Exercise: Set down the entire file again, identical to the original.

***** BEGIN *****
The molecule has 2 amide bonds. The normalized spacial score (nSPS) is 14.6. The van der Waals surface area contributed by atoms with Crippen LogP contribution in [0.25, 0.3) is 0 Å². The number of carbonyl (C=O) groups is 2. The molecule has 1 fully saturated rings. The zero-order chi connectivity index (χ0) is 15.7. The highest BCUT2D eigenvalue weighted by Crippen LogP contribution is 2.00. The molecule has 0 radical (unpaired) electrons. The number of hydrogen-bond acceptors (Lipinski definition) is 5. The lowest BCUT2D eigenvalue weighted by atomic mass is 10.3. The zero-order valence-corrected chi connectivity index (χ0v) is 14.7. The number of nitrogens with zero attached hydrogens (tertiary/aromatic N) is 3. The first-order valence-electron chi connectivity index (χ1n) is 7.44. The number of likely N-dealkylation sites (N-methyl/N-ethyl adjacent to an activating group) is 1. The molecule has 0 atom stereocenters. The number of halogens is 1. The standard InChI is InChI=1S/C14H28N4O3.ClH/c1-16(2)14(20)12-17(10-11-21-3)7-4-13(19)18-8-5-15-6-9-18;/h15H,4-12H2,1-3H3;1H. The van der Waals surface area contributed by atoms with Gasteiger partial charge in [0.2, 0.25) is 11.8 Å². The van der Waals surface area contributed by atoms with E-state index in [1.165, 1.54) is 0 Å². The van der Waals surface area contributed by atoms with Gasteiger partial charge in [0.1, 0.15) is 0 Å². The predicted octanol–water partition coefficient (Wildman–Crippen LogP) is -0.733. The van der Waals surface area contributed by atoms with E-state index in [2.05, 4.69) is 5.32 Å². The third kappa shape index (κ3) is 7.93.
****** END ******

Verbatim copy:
The molecule has 2 amide bonds. The normalized spacial score (nSPS) is 14.6. The van der Waals surface area contributed by atoms with Crippen LogP contribution in [0.25, 0.3) is 0 Å². The number of carbonyl (C=O) groups is 2. The molecule has 1 fully saturated rings. The zero-order chi connectivity index (χ0) is 15.7. The highest BCUT2D eigenvalue weighted by Crippen LogP contribution is 2.00. The molecule has 0 radical (unpaired) electrons. The number of hydrogen-bond acceptors (Lipinski definition) is 5. The lowest BCUT2D eigenvalue weighted by atomic mass is 10.3. The zero-order valence-corrected chi connectivity index (χ0v) is 14.7. The number of nitrogens with zero attached hydrogens (tertiary/aromatic N) is 3. The first-order valence-electron chi connectivity index (χ1n) is 7.44. The number of likely N-dealkylation sites (N-methyl/N-ethyl adjacent to an activating group) is 1. The molecule has 0 atom stereocenters. The number of halogens is 1. The standard InChI is InChI=1S/C14H28N4O3.ClH/c1-16(2)14(20)12-17(10-11-21-3)7-4-13(19)18-8-5-15-6-9-18;/h15H,4-12H2,1-3H3;1H. The van der Waals surface area contributed by atoms with Gasteiger partial charge in [0.2, 0.25) is 11.8 Å². The van der Waals surface area contributed by atoms with E-state index in [1.165, 1.54) is 0 Å². The van der Waals surface area contributed by atoms with Gasteiger partial charge in [0.1, 0.15) is 0 Å². The predicted octanol–water partition coefficient (Wildman–Crippen LogP) is -0.733. The van der Waals surface area contributed by atoms with E-state index in [2.05, 4.69) is 5.32 Å². The third kappa shape index (κ3) is 7.93.